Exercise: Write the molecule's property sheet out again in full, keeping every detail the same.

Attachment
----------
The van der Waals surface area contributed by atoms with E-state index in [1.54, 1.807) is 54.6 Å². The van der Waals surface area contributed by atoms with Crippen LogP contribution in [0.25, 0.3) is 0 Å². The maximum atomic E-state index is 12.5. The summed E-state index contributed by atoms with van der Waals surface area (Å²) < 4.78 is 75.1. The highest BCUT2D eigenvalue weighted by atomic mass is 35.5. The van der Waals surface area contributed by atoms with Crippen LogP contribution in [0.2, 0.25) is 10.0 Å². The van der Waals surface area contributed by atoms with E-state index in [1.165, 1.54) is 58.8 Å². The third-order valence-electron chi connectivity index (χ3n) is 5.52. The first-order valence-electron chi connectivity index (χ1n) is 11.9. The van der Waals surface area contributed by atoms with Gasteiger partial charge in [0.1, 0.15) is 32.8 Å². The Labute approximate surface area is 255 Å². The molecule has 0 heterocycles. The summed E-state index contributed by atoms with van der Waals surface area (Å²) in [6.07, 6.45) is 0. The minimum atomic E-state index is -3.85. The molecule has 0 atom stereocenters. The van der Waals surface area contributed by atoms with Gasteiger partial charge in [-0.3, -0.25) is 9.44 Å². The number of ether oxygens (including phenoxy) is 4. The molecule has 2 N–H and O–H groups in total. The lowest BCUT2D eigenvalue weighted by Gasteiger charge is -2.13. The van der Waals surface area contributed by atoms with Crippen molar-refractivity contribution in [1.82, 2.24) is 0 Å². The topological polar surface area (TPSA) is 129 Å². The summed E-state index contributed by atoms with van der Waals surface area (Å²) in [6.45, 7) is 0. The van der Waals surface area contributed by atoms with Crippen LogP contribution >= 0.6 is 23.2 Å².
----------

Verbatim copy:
The van der Waals surface area contributed by atoms with E-state index in [1.54, 1.807) is 54.6 Å². The van der Waals surface area contributed by atoms with Crippen LogP contribution in [0.25, 0.3) is 0 Å². The maximum atomic E-state index is 12.5. The summed E-state index contributed by atoms with van der Waals surface area (Å²) < 4.78 is 75.1. The highest BCUT2D eigenvalue weighted by atomic mass is 35.5. The van der Waals surface area contributed by atoms with Crippen LogP contribution in [0.2, 0.25) is 10.0 Å². The van der Waals surface area contributed by atoms with E-state index in [1.165, 1.54) is 58.8 Å². The third-order valence-electron chi connectivity index (χ3n) is 5.52. The first-order valence-electron chi connectivity index (χ1n) is 11.9. The van der Waals surface area contributed by atoms with Gasteiger partial charge in [0.1, 0.15) is 32.8 Å². The Labute approximate surface area is 255 Å². The molecule has 0 heterocycles. The summed E-state index contributed by atoms with van der Waals surface area (Å²) in [6.07, 6.45) is 0. The minimum atomic E-state index is -3.85. The molecule has 0 atom stereocenters. The van der Waals surface area contributed by atoms with Gasteiger partial charge in [-0.3, -0.25) is 9.44 Å². The number of ether oxygens (including phenoxy) is 4. The molecule has 2 N–H and O–H groups in total. The lowest BCUT2D eigenvalue weighted by Gasteiger charge is -2.13. The van der Waals surface area contributed by atoms with Crippen molar-refractivity contribution in [1.82, 2.24) is 0 Å². The topological polar surface area (TPSA) is 129 Å². The summed E-state index contributed by atoms with van der Waals surface area (Å²) in [6.45, 7) is 0. The van der Waals surface area contributed by atoms with Crippen LogP contribution >= 0.6 is 23.2 Å².